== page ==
At Buttafuoco & Associates, we know that dogs are man’s best friend, but no matter how friendly he is, any dog can, under the wrong circumstances, become a danger. Dog bites, while often perceived as minor incidents, can result in severe injuries, emotional trauma, and legal complexities. According to a study conducted in the UK, 740 per 100,000 people are bitten by dogs every year.
In this article, we’ll discuss several key aspects of dog bite claims; we’ll cover the common causes, legal implications, and how an attorney can help if you or a loved one has experienced a severe dog bite.
When do dog bites happen? What are the dangers?
We all think our dogs are friendly, but according to the American Veterinary Medical Association, a dog bite typically occurs in everyday circumstances with dogs that we’re familiar with. Furthermore, the most common victims of bites are children, nearly half of children experiencing a dog bite incident at some point.
Some of the common injuries our Buttafuoco & Associates Northern New Jersey dog bite lawyers see include:
- Puncture Wounds: Dogs’ teeth can cause deep puncture wounds.
- Lacerations: Sharp teeth can cause cuts or tears in the skin.
- Bruising: Forceful bites may cause bruising around the affected area.
- Fractures: Powerful bites can result in broken bones, especially in children.
- Nerve Damage: Bites may injure nerves, causing pain, numbness, or weakness.
- Infection: Bites carry a risk of infection due to bacteria in the animal’s mouth.
- Scarring: Severe bites may leave permanent scars, affecting appearance and mental well-being.
- Emotional Trauma: Victims may experience anxiety, post-traumatic stress disorder (PTSD), or a fear of dogs after an attack.
- Rabies Exposure: In rare cases, dog bites can expose victims to rabies, necessitating immediate medical attention.
After a dog bite, it’s essential to wash the wound thoroughly, since bacterial infection is among the most common reasons medical attention is essential. Even if the wound appears minor, a medical professional may still prescribe preventative antibiotics.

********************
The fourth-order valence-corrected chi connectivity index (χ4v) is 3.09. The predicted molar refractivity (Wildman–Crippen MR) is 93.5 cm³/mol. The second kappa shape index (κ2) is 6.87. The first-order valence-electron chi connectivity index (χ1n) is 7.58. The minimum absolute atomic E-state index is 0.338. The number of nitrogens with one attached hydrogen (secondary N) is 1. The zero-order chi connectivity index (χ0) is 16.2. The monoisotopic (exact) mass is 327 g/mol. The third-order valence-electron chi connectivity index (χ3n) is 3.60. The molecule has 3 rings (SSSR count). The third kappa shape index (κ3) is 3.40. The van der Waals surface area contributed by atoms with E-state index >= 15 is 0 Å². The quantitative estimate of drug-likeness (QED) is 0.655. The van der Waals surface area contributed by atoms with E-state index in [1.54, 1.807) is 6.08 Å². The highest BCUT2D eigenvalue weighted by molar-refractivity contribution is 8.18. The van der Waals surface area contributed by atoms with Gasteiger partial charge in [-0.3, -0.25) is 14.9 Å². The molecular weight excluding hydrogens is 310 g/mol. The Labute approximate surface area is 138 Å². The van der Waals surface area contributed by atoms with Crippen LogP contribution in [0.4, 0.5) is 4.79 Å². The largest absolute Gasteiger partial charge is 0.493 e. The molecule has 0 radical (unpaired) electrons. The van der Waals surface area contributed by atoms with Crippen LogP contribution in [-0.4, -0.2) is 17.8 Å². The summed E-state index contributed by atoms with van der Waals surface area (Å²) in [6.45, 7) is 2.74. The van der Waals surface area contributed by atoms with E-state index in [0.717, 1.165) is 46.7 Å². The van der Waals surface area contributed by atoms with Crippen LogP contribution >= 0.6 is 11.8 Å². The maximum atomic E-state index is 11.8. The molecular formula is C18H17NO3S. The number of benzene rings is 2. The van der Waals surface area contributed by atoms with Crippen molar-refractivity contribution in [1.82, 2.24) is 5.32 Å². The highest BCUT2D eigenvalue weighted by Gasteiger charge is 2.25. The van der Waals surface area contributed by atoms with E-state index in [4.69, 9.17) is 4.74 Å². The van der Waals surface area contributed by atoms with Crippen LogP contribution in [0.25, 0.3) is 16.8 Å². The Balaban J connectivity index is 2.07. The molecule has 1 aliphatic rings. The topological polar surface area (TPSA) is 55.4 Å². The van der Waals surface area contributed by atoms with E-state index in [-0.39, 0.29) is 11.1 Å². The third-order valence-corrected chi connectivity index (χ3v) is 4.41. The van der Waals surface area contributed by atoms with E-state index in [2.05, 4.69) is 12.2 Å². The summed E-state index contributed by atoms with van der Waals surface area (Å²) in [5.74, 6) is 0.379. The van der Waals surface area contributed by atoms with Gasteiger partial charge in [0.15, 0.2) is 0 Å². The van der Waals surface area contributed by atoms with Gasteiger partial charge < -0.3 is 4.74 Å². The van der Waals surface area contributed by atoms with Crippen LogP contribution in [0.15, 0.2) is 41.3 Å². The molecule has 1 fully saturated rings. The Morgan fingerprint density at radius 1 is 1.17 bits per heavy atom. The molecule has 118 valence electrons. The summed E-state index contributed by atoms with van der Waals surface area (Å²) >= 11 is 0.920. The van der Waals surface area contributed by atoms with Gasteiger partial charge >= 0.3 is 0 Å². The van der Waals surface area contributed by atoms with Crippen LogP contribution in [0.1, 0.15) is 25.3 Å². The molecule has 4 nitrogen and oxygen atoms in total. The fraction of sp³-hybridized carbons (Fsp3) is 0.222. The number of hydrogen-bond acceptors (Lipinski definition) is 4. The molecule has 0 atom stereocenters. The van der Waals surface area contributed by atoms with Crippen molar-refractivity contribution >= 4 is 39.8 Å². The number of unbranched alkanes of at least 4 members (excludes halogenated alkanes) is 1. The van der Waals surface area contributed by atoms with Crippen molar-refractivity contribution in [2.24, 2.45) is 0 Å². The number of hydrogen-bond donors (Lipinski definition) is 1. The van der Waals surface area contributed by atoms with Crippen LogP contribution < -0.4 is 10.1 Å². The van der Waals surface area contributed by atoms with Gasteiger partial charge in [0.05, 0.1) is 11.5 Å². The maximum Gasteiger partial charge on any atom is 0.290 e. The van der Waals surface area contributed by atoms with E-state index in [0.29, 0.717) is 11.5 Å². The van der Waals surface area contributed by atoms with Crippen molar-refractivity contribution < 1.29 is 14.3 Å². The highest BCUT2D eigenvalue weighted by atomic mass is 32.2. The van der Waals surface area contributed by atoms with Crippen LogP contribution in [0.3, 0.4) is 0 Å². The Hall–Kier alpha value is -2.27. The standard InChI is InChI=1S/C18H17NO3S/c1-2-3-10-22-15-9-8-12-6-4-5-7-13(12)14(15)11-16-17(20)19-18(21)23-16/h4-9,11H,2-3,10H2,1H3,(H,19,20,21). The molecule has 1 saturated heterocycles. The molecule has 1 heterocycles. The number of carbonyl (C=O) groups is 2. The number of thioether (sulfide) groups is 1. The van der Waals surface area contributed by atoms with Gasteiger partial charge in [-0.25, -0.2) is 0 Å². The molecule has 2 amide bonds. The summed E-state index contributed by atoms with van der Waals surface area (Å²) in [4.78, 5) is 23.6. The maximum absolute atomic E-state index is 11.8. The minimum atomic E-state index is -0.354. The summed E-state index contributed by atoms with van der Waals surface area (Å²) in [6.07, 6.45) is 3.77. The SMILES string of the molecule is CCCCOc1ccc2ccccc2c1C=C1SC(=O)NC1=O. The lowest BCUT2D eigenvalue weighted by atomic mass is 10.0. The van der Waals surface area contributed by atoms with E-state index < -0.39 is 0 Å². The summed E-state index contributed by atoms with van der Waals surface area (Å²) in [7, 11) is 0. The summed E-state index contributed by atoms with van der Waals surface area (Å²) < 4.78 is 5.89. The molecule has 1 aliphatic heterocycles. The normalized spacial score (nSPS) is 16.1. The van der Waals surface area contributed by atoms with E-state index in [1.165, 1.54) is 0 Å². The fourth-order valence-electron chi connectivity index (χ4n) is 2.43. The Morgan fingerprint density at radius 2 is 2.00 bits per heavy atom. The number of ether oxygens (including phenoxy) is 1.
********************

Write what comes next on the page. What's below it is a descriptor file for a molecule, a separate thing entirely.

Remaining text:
Rabies is incredibly frightening, but rare. In New Jersey, there have only been 8 documented rabies cases in dogs since 1989, the most recent being in 2016. That said, consult with your local health officials. Even if the dog appears healthy at the time of the bite, public health experts often recommend keeping the animal under observation for 10 days to see if it develops symptoms.
What does New Jersey law say about dog bites?
Under New Jersey law, damages from dog bites or other injuries fall to the liability of the dog owners, regardless of the animal’s history of viciousness or the circumstances of the bite. In many cases, you don’t have to prove that the owner was acting negligently. This makes dog bite injuries unique personal injury cases.
Do Insurance Companies Cover All Dog Breeds?
Dog bites and other injuries from pets are often covered under homeowner or renter insurance. More than one third of all homeowner’s insurance liability claims paid out in 2013 were related to dog bites. The average claim was about $30,000, adding up to about $490 million for the year.
Insurance companies are concerned about these medical costs, so it has become common for them to blacklist certain breeds of dog that are perceived as dangerous. While each company has a different list, the following fourteen breeds are some of the most common to be excluded from coverage:
- Pit Bull Terriers
- Staffordshire Terriers
- German Shepherds
- Presa Canarios
- Chows Chows
- Doberman Pinschers
- Cane Corsos
- Great Danes
- Alaskan Malamutes
- Siberian Huskies
How can an attorney help?
If you or a loved one suffered a dog bite incident, you may be entitled to compensation. If a bite resulted in specific damages, such as medical bills, lost wages, or emotional trauma, get in touch with a lawyer serving Northern New Jersey.
Call 1-800-NOW-HURT for a free consultation and see if Buttafuoco & Associates is the right firm to represent you.